Okay, so how do we construct one of these tagged objects? We shift the value left by two bits and then add the tag.

#define TAG_BITS 2
#define PTR_BITS (sizeof(intptr_t) * CHAR_BIT)
#define VAL_MASK (-(1 << TAG_BITS))

value_t make_integer(intptr_t value)
    return ((uintptr_t)value << TAG_BITS) + TAG_INT;

And then to get the original value back we simply shift right by two bits.

intptr_t integer_data(value_t value)
    return value >> TAG_BITS;

Of course we also need to teach get_type_tag about these immediate values.

enum type_tag get_type_tag(value_t value)
    if (value == NIL) return TAG_LIST;

    enum type_tag tag = value & ~VAL_MASK;

    if (!tag)
        tag = ((struct object *)value)->tag;

    return tag;

If your background is in higher-level dynamic programming languages like Python, you may not be very familiar with these bitwise operations. I wasn’t, anyway, until I started poking around in programming language implementations. My advice is to read up on them a bit and then spend some time playing around in GDB. Conveniently, you can use print /t (which can be abbreviated to p/t) to print the binary representation of a value, which makes it easy to see the effect of bitwise operations.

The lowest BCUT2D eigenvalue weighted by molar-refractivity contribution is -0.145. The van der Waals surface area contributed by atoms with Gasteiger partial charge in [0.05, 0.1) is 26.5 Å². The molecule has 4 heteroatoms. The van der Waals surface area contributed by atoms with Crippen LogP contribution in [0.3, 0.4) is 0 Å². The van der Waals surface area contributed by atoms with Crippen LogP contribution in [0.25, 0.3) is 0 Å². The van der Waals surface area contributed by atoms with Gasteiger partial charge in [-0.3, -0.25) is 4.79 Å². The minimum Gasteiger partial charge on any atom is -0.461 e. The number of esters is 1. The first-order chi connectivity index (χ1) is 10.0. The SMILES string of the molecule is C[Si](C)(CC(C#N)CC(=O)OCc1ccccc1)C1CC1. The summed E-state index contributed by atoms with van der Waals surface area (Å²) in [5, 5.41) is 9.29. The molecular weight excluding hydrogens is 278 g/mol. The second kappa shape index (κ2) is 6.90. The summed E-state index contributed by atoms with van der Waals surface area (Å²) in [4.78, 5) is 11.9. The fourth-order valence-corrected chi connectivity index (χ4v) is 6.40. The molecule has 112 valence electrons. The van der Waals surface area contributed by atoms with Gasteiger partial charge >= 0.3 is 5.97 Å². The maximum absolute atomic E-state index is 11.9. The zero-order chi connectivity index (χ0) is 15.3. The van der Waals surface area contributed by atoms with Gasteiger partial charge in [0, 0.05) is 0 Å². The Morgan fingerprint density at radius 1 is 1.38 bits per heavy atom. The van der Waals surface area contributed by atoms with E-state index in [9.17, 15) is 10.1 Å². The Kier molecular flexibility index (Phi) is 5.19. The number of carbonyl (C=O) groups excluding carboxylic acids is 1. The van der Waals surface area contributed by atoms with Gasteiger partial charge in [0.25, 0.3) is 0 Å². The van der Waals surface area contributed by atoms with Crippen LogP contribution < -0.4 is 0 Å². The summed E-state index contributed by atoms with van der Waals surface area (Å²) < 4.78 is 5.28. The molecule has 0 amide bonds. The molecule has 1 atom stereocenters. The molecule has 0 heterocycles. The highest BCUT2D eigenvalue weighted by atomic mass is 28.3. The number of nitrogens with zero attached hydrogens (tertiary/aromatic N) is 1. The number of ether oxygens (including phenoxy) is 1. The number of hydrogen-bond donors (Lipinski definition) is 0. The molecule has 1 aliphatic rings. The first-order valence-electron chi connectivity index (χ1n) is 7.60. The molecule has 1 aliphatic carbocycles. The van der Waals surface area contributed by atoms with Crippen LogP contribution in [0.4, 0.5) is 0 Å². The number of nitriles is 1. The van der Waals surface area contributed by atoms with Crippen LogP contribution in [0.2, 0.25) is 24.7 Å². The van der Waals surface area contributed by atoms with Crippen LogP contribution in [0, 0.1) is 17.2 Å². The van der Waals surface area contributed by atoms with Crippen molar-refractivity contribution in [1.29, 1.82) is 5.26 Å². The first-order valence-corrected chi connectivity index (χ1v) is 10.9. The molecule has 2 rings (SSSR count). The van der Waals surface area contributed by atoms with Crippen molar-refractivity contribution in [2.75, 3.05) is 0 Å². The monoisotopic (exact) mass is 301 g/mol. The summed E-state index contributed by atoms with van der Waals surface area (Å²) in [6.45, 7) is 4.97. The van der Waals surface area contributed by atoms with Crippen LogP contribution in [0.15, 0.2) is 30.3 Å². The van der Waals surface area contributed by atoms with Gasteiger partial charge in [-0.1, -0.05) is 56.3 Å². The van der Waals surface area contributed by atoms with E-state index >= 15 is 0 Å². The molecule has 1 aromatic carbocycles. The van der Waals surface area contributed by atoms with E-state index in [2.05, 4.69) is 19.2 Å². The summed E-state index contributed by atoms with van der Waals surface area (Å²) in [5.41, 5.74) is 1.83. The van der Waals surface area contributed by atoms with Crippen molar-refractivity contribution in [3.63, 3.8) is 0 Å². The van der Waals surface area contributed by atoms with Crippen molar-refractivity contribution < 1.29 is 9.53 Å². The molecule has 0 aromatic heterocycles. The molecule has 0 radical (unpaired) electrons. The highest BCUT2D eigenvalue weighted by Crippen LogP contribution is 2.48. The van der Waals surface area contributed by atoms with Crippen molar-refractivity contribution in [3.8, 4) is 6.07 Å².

Here’s an example session experimenting with the bitwise operations we use to tag and untag an integer:

(gdb) set $i = 123
(gdb) p/t $i
$1 = 1111011
(gdb) p/t $i << 2
$2 = 111101100
(gdb) set $t = ($i << 2) + 1
(gdb) p/t $t
$3 = 111101101
(gdb) p/t $t >> 2
$4 = 1111011
(gdb) p $t >> 2
$5 = 123

Since we’re using two bits for the type tag, we only have either 62 or 30 bits left over for integer values. We can define preprocessor macros to identify the largest and smallest values we can represent.


We’re not going to do any error checking in make_integer yet, but eventually we’ll want to signal in error if an operation would result in an integer too large for us to represent. (In a production language, you would hopefully promote it to a “bignum” - an arbitrary precision integer - but we probably won’t go there).

For objects that will still be dynamically allocated on the heap, the only change is that we cast the struct object * to value_t when we return it, and then in the accessors cast back to struct object * so we can dereference it.

value_t make_string(const char *data, ptrdiff_t len)
    // Construct the `struct object *` the same as before
    return (value_t)obj;

const unsigned char *string_data(value_t value)
    return ((struct object *)value)->;

To sum things up, we now have the following arrangement: At the C level, a Sky value is represented by a value_t. Each value_t is either an immediate value (an integer or character), or a struct object *. To access the immediate value, we untag it; to access a struct object, we perform the cast and dereference the pointer.

You can take this technique a lot further than we have here. We could get rid of the tag member of struct object entirely and tag all pointers rather than just immediate values. However, my hope is that this more minimal version gets us the low-hanging fruit and demonstrates the technique while keeping things as clear as possible.

  1. I am ignoring sub-32 bit machines, which I think is reasonable in this context. ↩︎